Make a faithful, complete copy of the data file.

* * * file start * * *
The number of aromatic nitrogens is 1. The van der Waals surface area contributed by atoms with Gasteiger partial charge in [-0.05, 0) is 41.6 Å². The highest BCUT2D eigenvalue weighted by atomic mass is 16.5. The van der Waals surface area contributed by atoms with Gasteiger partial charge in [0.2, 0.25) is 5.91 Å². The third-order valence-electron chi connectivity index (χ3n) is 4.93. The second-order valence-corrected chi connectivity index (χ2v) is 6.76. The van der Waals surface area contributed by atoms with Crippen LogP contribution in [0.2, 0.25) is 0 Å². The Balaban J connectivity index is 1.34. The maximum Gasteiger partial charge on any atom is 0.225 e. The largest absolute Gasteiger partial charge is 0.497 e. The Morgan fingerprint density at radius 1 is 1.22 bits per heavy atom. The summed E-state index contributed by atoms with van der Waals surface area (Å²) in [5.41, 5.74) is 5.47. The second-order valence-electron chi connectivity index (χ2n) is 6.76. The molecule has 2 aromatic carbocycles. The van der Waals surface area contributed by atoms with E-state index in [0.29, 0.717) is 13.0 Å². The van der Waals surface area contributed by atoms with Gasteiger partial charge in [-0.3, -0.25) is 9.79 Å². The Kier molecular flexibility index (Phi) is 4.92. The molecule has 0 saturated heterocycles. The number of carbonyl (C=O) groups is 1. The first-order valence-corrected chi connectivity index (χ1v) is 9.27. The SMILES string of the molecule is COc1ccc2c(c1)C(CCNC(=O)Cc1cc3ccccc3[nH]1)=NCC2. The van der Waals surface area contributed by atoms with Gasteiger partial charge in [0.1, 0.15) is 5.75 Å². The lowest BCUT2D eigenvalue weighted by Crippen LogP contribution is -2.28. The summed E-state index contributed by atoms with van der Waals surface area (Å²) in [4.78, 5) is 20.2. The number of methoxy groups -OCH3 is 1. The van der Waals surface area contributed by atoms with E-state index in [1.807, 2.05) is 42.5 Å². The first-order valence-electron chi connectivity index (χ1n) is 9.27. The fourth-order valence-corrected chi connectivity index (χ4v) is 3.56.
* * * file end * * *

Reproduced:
The number of aromatic nitrogens is 1. The van der Waals surface area contributed by atoms with Gasteiger partial charge in [-0.05, 0) is 41.6 Å². The highest BCUT2D eigenvalue weighted by atomic mass is 16.5. The van der Waals surface area contributed by atoms with Gasteiger partial charge in [0.2, 0.25) is 5.91 Å². The third-order valence-electron chi connectivity index (χ3n) is 4.93. The second-order valence-corrected chi connectivity index (χ2v) is 6.76. The van der Waals surface area contributed by atoms with Crippen LogP contribution in [0.2, 0.25) is 0 Å². The Balaban J connectivity index is 1.34. The maximum Gasteiger partial charge on any atom is 0.225 e. The largest absolute Gasteiger partial charge is 0.497 e. The Morgan fingerprint density at radius 1 is 1.22 bits per heavy atom. The summed E-state index contributed by atoms with van der Waals surface area (Å²) in [5.41, 5.74) is 5.47. The second-order valence-electron chi connectivity index (χ2n) is 6.76. The molecule has 2 aromatic carbocycles. The van der Waals surface area contributed by atoms with E-state index in [0.29, 0.717) is 13.0 Å². The van der Waals surface area contributed by atoms with Gasteiger partial charge in [-0.3, -0.25) is 9.79 Å². The Kier molecular flexibility index (Phi) is 4.92. The molecule has 0 saturated heterocycles. The number of carbonyl (C=O) groups is 1. The first-order valence-corrected chi connectivity index (χ1v) is 9.27. The SMILES string of the molecule is COc1ccc2c(c1)C(CCNC(=O)Cc1cc3ccccc3[nH]1)=NCC2. The van der Waals surface area contributed by atoms with Gasteiger partial charge in [0.1, 0.15) is 5.75 Å². The lowest BCUT2D eigenvalue weighted by Crippen LogP contribution is -2.28. The summed E-state index contributed by atoms with van der Waals surface area (Å²) in [4.78, 5) is 20.2. The number of methoxy groups -OCH3 is 1. The van der Waals surface area contributed by atoms with E-state index in [1.807, 2.05) is 42.5 Å². The first-order valence-electron chi connectivity index (χ1n) is 9.27. The fourth-order valence-corrected chi connectivity index (χ4v) is 3.56.